This blog post is part of the Frozen Friday Series, an A-Z journey of the Polar Archives.  Each week, we will feature some aspect of the history of polar exploration with a blog post written by our student authors.

The year is 1946. The United States is embroiled in the most dangerous international conflict in its brief history: The Cold War. The United States, hot off the Allied victory against Nazi Germany and Imperialist Japan in the Second World War, stands toe-to-toe with its former ally, the Soviet Union. For forty-six years, the world watched as these two giants fought each other in every conceivable manner, save yet another world war. Every continent in some way felt the chilling effects of the Cold War, even the frozen continent of Antarctica.  Antarctica felt “Operation Highjump.”

Admiral Richard Byrd, once again
returning to Antarctica.

“Operation Highjump”, officially the United States Navy Antarctic Development Project, 1946-1947, was the largest expedition into the Antarctic to date, perhaps even to the present.[1] It was the first expedition to Antarctica officially sponsored by the United States in over a century.[2]  

Four thousand and seven hundred men, led by none other than Admiral Richard Evelyn Byrd, carried out a “benign assault” on the frozen continent.[3] Task Force Sixty-Eight, the fleet assigned to the mission, consisted of a communications ship, two supply ships, two ice breakers, two seaplane tenders (a form of light aircraft carrier), two tankers, two destroyers, an aircraft carrier, and a submarine.[4] The communications vessel, serving as the flagship of the task force, was named the Mt. Olympus and was specially outfitted with fifty radio operators[5].

592183_200x150_1972_penguin_wars

An artists rendition of how a
penguin soldier may have looked.

Those poor penguins never stood a chance. That was a joke. Those thirteen ships and nearly five thousand men did not sail to Antarctica with the purpose of showing the penguins and seals the what’s what. Rather, the massive force was meant to accomplish what could be categorized into three broad goals: to train personnel and equipment under Antarctic conditions, to consolidate and expand United States claims in the Antarctic while investigating potential sites of United States bases and developing techniques for the establishment and maintenance thereof,  and finally to extend scientific knowledge of the Antarctic[6].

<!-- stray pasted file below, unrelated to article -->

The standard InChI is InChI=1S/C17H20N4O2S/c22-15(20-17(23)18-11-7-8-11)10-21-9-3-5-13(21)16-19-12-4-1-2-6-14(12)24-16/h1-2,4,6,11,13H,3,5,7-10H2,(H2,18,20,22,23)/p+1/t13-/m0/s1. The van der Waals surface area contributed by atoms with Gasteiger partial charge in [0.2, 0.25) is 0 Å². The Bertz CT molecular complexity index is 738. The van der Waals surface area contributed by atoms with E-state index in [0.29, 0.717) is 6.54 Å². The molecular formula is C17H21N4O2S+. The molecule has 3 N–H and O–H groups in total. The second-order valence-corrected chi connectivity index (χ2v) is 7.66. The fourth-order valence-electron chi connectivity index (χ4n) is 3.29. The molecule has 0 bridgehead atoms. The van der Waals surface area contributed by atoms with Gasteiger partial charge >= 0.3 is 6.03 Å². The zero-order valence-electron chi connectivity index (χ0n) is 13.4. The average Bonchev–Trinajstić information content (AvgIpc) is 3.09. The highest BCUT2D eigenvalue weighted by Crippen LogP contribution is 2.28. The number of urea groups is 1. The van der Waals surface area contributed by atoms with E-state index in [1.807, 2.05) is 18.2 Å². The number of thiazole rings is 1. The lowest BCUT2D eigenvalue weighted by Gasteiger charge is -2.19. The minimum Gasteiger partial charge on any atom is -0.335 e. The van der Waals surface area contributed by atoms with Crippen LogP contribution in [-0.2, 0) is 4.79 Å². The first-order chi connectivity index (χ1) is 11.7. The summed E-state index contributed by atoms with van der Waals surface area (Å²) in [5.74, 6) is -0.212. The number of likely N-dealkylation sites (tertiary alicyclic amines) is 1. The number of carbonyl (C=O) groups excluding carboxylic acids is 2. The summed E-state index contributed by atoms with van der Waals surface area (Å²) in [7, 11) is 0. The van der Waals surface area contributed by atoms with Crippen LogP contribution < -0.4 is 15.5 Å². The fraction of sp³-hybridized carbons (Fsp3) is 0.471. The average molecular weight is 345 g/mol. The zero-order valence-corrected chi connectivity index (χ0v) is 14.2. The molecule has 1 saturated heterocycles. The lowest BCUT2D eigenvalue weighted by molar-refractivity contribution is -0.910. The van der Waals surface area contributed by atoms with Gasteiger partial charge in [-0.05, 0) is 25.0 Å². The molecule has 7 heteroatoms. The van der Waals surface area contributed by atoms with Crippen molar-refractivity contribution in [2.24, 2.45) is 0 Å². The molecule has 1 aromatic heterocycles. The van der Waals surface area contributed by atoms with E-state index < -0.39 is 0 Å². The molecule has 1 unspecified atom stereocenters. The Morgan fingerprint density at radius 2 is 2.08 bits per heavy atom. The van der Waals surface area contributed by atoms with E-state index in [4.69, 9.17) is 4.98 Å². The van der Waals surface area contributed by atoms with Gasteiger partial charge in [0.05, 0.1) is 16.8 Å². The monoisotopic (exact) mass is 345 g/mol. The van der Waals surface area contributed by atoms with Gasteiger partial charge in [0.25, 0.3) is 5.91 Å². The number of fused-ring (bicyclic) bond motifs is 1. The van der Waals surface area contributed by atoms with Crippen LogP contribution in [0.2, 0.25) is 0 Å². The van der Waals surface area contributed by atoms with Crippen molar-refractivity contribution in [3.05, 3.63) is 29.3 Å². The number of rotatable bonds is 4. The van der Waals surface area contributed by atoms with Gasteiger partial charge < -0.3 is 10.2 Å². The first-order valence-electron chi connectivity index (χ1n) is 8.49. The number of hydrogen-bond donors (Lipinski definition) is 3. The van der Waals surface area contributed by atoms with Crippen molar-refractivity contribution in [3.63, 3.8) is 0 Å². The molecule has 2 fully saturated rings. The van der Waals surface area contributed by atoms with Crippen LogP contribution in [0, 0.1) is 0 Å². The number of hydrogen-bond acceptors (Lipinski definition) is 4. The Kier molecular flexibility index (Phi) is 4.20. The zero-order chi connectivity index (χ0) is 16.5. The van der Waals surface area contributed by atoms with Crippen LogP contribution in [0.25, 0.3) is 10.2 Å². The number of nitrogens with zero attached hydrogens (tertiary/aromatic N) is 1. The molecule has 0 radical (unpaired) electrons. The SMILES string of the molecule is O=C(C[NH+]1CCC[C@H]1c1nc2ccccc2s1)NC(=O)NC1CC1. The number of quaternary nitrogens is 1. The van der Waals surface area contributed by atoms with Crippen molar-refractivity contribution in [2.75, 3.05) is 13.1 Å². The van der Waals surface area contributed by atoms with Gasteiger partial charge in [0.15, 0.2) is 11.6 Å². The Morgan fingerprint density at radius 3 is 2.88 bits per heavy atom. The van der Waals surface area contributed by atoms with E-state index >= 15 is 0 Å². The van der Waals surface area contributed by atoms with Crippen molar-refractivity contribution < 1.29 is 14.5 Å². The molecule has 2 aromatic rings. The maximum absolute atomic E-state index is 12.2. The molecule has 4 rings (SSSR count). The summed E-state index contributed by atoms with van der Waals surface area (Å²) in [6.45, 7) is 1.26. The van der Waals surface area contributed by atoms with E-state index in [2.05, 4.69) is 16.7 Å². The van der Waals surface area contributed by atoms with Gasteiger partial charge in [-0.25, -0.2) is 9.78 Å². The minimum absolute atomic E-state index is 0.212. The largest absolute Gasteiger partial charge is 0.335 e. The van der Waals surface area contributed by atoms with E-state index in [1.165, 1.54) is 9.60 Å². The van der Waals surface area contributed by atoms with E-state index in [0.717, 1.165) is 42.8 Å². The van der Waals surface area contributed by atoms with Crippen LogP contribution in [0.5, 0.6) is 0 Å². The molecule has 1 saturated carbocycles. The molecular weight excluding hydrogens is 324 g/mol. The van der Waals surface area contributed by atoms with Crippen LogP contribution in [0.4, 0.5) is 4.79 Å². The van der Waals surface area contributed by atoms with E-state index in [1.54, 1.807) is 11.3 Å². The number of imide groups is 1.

One of the thirteen ships taking part in "Operation Highjump".

One of the thirteen ships taking part in
“Operation Highjump”.

This was clearly and overtly a military mission in Antarctica. The Pentagon, realizing that a war with the Soviet Union would be chilling (to say the least), recognized that any war with the USSR would require polar combat.[7] Furthermore, the Pentagon wished to keep itself in the public eye. By launching a mission of such a spectacular size, the United States military insured that it would firmly remain within the public’s field of vision.[8]

Though “Operation Highjump” was a success in that respect, the mission was, as a whole, a mixed success. While personnel were trained in the harsh conditions of Antarctica and several pieces of technology were tested in the freezing weather, the men of Task Force Sixty-Eight failed to produce aerial photographs

One of the images taken during "Operation Highjump".

One of the images taken during “Operation Highjump”.

capable of being used for the production of maps.[9] Though the photographs were successfully taken, a lack of ground control points made them nearly useless for mapping.[10] The icebreakers of the fleet proved to be incredibly effective, but the submarine brought to the Antarctic demonstrated that subs could not be used in the cold waters of the southern continent.[11] The expedition also contributed to the scientific community the first sufficient observations of Antarctic weather to produce twice-daily synoptic weather maps of Antarctica.[12]

“Operation Highjump” was the first time that the US sent a fleet into the Antarctic. It was perhaps the largest expedition to Antarctica in history.

Carl Hicks, a member of the "Operation Highjump" expedition.

Carl Hicks, a member of the “Operation
Highjump” expedition.

It is the only truly and completely benign invasion in history and was born in the cold-blooded Cold War. For more information on “Operation Highjump”, Admiral Byrd, or other incursions into the Antarctic, check out the Byrd Polar and Climate Research Center Archival Program! The Polar Archives has collections for several men serving in “Operation Highjump”, including Carl Hicks, George Kosco, and Anthony Morency.

Written by John Hooton.

[1] Kenneth J. Bertrand, Americans in Antarctica 1775-1948. (New York: American Geographical Society, 1971) 483.

[2] Antarctica, 2nd ed., s.v. “Operation Highjump.” (Surry Hills: Reader’s Digest, 1990).

[3] Antarctica, “Operation Highjump”.

[4] Bertrand, Americans in Antarctica 1775-1948, 485-487.

[5] Bertrand, Americans in Antarctica 1775-1948, 485.

[6] Bertrand, Americans in Antarctica 1775-1948, 485.

[7] Antarctica, “Operation Highjump”.

[8] Antarctica, “Operation Highjump”.

[9] Bertrand, Americans in Antarctica 1775-1948, 485.

[10] Bertrand, Americans in Antarctica 1775-1948, 485.

[11] Bertrand, Americans in Antarctica 1775-1948, 490-491.

[12] Bertrand, Americans in Antarctica 1775-1948, 484-485.